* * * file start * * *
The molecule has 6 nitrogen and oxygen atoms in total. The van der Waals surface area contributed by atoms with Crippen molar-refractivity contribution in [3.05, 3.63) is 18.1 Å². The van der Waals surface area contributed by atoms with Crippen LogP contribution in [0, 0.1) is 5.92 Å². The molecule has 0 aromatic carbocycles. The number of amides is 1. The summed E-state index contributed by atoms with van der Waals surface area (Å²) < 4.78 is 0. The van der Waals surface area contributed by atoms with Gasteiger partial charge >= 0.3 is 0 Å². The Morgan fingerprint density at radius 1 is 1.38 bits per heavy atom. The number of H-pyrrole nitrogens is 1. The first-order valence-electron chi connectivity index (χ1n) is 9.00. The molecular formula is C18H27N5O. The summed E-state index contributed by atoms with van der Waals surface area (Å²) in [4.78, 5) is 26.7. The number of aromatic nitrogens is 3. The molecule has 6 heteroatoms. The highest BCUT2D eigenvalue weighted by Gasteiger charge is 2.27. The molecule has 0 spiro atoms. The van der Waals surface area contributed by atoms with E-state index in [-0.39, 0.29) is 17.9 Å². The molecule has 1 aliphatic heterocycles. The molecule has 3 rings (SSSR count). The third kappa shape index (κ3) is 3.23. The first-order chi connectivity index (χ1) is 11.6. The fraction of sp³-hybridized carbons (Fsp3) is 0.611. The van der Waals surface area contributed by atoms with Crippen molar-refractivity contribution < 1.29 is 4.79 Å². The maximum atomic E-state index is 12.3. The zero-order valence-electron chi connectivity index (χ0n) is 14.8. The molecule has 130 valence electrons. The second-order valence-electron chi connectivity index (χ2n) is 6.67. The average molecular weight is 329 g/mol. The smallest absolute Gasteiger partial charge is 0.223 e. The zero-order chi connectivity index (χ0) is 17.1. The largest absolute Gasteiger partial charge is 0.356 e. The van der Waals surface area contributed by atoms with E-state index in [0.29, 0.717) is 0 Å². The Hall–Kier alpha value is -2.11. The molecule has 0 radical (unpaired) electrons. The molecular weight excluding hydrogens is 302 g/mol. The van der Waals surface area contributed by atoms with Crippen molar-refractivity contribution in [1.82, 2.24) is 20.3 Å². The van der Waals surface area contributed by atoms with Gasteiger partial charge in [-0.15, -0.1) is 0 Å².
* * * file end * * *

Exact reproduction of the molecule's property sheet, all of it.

The molecule has 6 nitrogen and oxygen atoms in total. The van der Waals surface area contributed by atoms with Crippen molar-refractivity contribution in [3.05, 3.63) is 18.1 Å². The van der Waals surface area contributed by atoms with Crippen LogP contribution in [0, 0.1) is 5.92 Å². The molecule has 0 aromatic carbocycles. The number of amides is 1. The summed E-state index contributed by atoms with van der Waals surface area (Å²) < 4.78 is 0. The van der Waals surface area contributed by atoms with Gasteiger partial charge >= 0.3 is 0 Å². The Morgan fingerprint density at radius 1 is 1.38 bits per heavy atom. The number of H-pyrrole nitrogens is 1. The first-order valence-electron chi connectivity index (χ1n) is 9.00. The molecular formula is C18H27N5O. The summed E-state index contributed by atoms with van der Waals surface area (Å²) in [4.78, 5) is 26.7. The number of aromatic nitrogens is 3. The molecule has 6 heteroatoms. The highest BCUT2D eigenvalue weighted by Gasteiger charge is 2.27. The molecule has 0 spiro atoms. The van der Waals surface area contributed by atoms with E-state index in [-0.39, 0.29) is 17.9 Å². The molecule has 1 aliphatic heterocycles. The molecule has 3 rings (SSSR count). The third kappa shape index (κ3) is 3.23. The first-order chi connectivity index (χ1) is 11.6. The fraction of sp³-hybridized carbons (Fsp3) is 0.611. The van der Waals surface area contributed by atoms with Crippen molar-refractivity contribution < 1.29 is 4.79 Å². The maximum atomic E-state index is 12.3. The zero-order valence-electron chi connectivity index (χ0n) is 14.8. The molecule has 130 valence electrons. The second-order valence-electron chi connectivity index (χ2n) is 6.67. The average molecular weight is 329 g/mol. The smallest absolute Gasteiger partial charge is 0.223 e. The zero-order chi connectivity index (χ0) is 17.1. The largest absolute Gasteiger partial charge is 0.356 e. The van der Waals surface area contributed by atoms with E-state index in [0.29, 0.717) is 0 Å². The Hall–Kier alpha value is -2.11. The molecule has 0 radical (unpaired) electrons. The molecular weight excluding hydrogens is 302 g/mol. The van der Waals surface area contributed by atoms with Crippen molar-refractivity contribution in [1.82, 2.24) is 20.3 Å². The van der Waals surface area contributed by atoms with Gasteiger partial charge in [-0.15, -0.1) is 0 Å².